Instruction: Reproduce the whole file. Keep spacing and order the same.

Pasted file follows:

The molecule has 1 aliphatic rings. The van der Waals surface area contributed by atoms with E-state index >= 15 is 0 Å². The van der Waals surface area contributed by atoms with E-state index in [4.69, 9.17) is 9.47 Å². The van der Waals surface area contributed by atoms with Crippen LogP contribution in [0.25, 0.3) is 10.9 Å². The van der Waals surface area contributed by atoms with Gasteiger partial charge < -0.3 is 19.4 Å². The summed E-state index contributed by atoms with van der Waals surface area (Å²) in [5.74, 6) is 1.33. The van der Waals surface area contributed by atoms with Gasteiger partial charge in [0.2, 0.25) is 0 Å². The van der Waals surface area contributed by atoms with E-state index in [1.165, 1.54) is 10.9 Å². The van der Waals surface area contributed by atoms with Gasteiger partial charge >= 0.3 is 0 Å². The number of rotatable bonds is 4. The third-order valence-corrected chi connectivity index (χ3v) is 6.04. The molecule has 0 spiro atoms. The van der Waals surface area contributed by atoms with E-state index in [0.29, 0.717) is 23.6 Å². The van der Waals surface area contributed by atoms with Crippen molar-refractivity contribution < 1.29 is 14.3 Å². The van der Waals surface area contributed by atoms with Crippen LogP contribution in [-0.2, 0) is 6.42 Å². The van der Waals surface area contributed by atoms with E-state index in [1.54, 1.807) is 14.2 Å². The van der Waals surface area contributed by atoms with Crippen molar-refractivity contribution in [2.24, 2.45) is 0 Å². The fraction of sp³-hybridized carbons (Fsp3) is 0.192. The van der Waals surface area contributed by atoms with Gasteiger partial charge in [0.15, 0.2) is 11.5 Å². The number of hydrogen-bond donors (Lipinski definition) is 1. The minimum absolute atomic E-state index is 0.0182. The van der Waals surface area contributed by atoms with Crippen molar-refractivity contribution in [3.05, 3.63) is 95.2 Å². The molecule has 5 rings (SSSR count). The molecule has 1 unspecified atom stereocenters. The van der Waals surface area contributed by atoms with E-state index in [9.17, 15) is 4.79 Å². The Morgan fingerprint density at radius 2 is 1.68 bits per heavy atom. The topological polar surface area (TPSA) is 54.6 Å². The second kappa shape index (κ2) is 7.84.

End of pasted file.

The molecule has 1 aliphatic rings. The van der Waals surface area contributed by atoms with E-state index >= 15 is 0 Å². The van der Waals surface area contributed by atoms with E-state index in [4.69, 9.17) is 9.47 Å². The van der Waals surface area contributed by atoms with Crippen LogP contribution in [0.25, 0.3) is 10.9 Å². The van der Waals surface area contributed by atoms with Gasteiger partial charge < -0.3 is 19.4 Å². The summed E-state index contributed by atoms with van der Waals surface area (Å²) in [5.74, 6) is 1.33. The van der Waals surface area contributed by atoms with Gasteiger partial charge in [0.2, 0.25) is 0 Å². The van der Waals surface area contributed by atoms with E-state index in [1.165, 1.54) is 10.9 Å². The van der Waals surface area contributed by atoms with Gasteiger partial charge >= 0.3 is 0 Å². The number of rotatable bonds is 4. The third-order valence-corrected chi connectivity index (χ3v) is 6.04. The molecule has 0 spiro atoms. The van der Waals surface area contributed by atoms with E-state index in [0.29, 0.717) is 23.6 Å². The van der Waals surface area contributed by atoms with Crippen molar-refractivity contribution < 1.29 is 14.3 Å². The van der Waals surface area contributed by atoms with Crippen LogP contribution in [-0.2, 0) is 6.42 Å². The van der Waals surface area contributed by atoms with E-state index in [1.54, 1.807) is 14.2 Å². The van der Waals surface area contributed by atoms with Crippen molar-refractivity contribution in [2.24, 2.45) is 0 Å². The fraction of sp³-hybridized carbons (Fsp3) is 0.192. The van der Waals surface area contributed by atoms with Gasteiger partial charge in [0.15, 0.2) is 11.5 Å². The number of hydrogen-bond donors (Lipinski definition) is 1. The minimum absolute atomic E-state index is 0.0182. The van der Waals surface area contributed by atoms with Crippen molar-refractivity contribution in [3.05, 3.63) is 95.2 Å². The molecule has 5 rings (SSSR count). The molecule has 1 unspecified atom stereocenters. The van der Waals surface area contributed by atoms with E-state index in [9.17, 15) is 4.79 Å². The Morgan fingerprint density at radius 2 is 1.68 bits per heavy atom. The topological polar surface area (TPSA) is 54.6 Å². The second kappa shape index (κ2) is 7.84.